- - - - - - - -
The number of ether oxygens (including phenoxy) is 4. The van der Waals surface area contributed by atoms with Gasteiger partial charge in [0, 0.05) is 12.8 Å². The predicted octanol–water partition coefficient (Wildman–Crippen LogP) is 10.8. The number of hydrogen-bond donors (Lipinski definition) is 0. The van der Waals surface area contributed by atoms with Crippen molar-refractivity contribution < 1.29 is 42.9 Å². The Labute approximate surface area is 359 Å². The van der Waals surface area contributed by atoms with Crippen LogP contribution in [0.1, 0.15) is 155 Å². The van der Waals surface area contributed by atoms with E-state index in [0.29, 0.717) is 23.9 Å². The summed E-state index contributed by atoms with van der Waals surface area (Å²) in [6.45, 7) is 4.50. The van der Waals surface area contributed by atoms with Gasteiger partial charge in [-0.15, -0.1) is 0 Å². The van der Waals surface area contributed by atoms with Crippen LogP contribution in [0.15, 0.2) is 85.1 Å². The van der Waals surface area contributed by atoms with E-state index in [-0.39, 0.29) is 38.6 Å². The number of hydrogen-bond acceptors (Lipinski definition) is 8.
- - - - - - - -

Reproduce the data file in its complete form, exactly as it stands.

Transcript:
The number of ether oxygens (including phenoxy) is 4. The van der Waals surface area contributed by atoms with Gasteiger partial charge in [0, 0.05) is 12.8 Å². The predicted octanol–water partition coefficient (Wildman–Crippen LogP) is 10.8. The number of hydrogen-bond donors (Lipinski definition) is 0. The van der Waals surface area contributed by atoms with Crippen molar-refractivity contribution < 1.29 is 42.9 Å². The Labute approximate surface area is 359 Å². The van der Waals surface area contributed by atoms with Crippen LogP contribution in [0.1, 0.15) is 155 Å². The van der Waals surface area contributed by atoms with E-state index in [0.29, 0.717) is 23.9 Å². The summed E-state index contributed by atoms with van der Waals surface area (Å²) in [6.45, 7) is 4.50. The van der Waals surface area contributed by atoms with Gasteiger partial charge in [-0.15, -0.1) is 0 Å². The van der Waals surface area contributed by atoms with Crippen LogP contribution in [0.15, 0.2) is 85.1 Å². The van der Waals surface area contributed by atoms with E-state index in [-0.39, 0.29) is 38.6 Å². The number of hydrogen-bond acceptors (Lipinski definition) is 8.